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Lesson 1a: How To Hold the 5-String Banjo

Edited by Paul Race for Creek Don't Rise?

Editor's Note: Between 1999 and 2004, Mitchel "Mickey" Cochran posted an extensive collection of free musical instrument lessons on his FolkOfTheWood.com web page. Sadly, we lost Mickey in 2011. After e-mailing surviving family members for permission to repost some of Mickey's most popular materials, we have begun restoring them to host on these pages. (Please see the Introduction page for more information on that effort.)

This page is Mickey's explanation of how to hold the 5-string banjo. - Paul Race


Lesson 1a: How To Hold the 5-String Banjo

By Mickey Cochran

Comfort Comes First
It's very critical that you learn to hold the banjo properly, yet comfortably. There are numerous ways to hold the banjo; there is no true right or wrong way. A standard hasn't really been set as it has for instance in classical guitar study. I've always felt what's right for one person is not necessarily right for another.

First consider that you'll either be standing or sitting. When first learning to play banjo, you'll want to start out by learning what's comfortable for you in a sitting position. After you've learned some chops, and have gained a good enough foundation to play in a band, then you can practice your standing position. In this lesson, our focus will be on how to hold your banjo in a sitting position.

1. Begin by sitting in a comfortable armless chair.

2. Place the banjo on your lap and let it rest between your legs.

3. Rest your right forearm on the upper portion of the rim, with your right hand situated above the strings. (This assumes you're right handed; if left handed, simply reverse these instructions.)

4. Position your left hand below the the neck of the banjo with the thumb positioned behind it.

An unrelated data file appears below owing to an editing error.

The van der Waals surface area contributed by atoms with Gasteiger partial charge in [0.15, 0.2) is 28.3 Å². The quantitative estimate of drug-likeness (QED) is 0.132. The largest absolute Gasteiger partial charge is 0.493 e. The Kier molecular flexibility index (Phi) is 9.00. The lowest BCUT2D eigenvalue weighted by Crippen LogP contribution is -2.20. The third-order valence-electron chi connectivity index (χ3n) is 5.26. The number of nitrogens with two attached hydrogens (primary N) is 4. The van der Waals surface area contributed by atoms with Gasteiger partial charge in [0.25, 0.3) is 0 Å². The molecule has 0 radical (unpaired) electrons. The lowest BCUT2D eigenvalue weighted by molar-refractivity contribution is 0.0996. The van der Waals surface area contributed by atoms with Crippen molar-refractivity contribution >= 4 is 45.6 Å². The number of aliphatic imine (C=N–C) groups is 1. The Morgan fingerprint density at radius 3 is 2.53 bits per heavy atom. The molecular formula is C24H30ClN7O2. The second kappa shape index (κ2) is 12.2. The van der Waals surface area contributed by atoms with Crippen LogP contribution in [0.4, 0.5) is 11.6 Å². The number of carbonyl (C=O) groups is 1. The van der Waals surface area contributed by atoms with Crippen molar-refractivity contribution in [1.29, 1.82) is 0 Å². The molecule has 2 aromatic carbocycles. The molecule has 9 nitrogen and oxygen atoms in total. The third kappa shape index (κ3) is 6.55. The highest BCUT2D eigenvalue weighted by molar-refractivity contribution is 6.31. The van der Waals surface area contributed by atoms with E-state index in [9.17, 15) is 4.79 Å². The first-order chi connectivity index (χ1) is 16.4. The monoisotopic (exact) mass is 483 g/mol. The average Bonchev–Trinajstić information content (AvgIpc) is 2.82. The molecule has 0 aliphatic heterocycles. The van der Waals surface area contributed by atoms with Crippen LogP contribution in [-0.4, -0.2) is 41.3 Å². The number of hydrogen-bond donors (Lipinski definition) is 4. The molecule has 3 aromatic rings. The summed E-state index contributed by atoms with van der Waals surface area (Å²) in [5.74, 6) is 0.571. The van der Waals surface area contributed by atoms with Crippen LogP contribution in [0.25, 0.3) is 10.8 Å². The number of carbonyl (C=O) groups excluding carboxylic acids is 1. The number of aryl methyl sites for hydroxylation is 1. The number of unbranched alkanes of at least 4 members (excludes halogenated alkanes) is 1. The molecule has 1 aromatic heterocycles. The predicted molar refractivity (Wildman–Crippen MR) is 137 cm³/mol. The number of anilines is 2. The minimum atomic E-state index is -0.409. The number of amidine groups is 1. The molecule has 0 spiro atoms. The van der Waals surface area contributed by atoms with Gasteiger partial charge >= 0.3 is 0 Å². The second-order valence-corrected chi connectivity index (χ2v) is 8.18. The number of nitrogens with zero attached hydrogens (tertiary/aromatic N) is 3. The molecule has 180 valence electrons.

The goal is to balance the banjo so that it does not feel as if it wants to fall on its own. You should not have to hold the banjo with the left hand whatsoever. Once you're in the playing mode, your left hand will be dancing up and down the neck and because of this, it will not be practical to have to balance the banjo while playing. Another suggestion, that helps me when sitting, is to find a prop for your left foot. This helps brace the banjo from falling. You can use your banjo case for this purpose.

If you want to stand while playing, you will need a banjo strap. It's critical to try out different straps to determine what's comfortable to you. I highly recommend learning how to play while seated before attempting to play while standing.

Picks

There are a variety of picks available. Two of the most common brands are: Dunlop and National. Usually, when purchasing metal fingerpicks, you'll find that you'll have to shape them fit your fingers. It's important to experiment with the shape of the picks until you've found what works for you. As far as thumbpicks go, there are many sizes and types available. The norm is plastic on the thumb and metal on the fingers.


Copyright ?1999-2004 Mickey Cochran

Conclusion

Mickey's instructions are as valid today as when he wrote and recorded them years ago. Here's hoping that you find them just as helpful as his original followers did back when he was interacting on a daily basis with them.

Please contact us if you're hitting any brick walls and we'll try to help you get therough them.

Best of luck, all, enjoy your music, and support the arts.

Paul Race

And when you're ready to move on, click here to go to the next part of this online lesson.

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All text and any illustrations and/or videos within the white box above are copyright 1999-2004 by Mitchell Cochran. All other materials, illustrations, and content on this web page, including the text reformatting and illustration restoration within the white box are copyrighted ? 2016 by Paul D. Race. All rights reserved.
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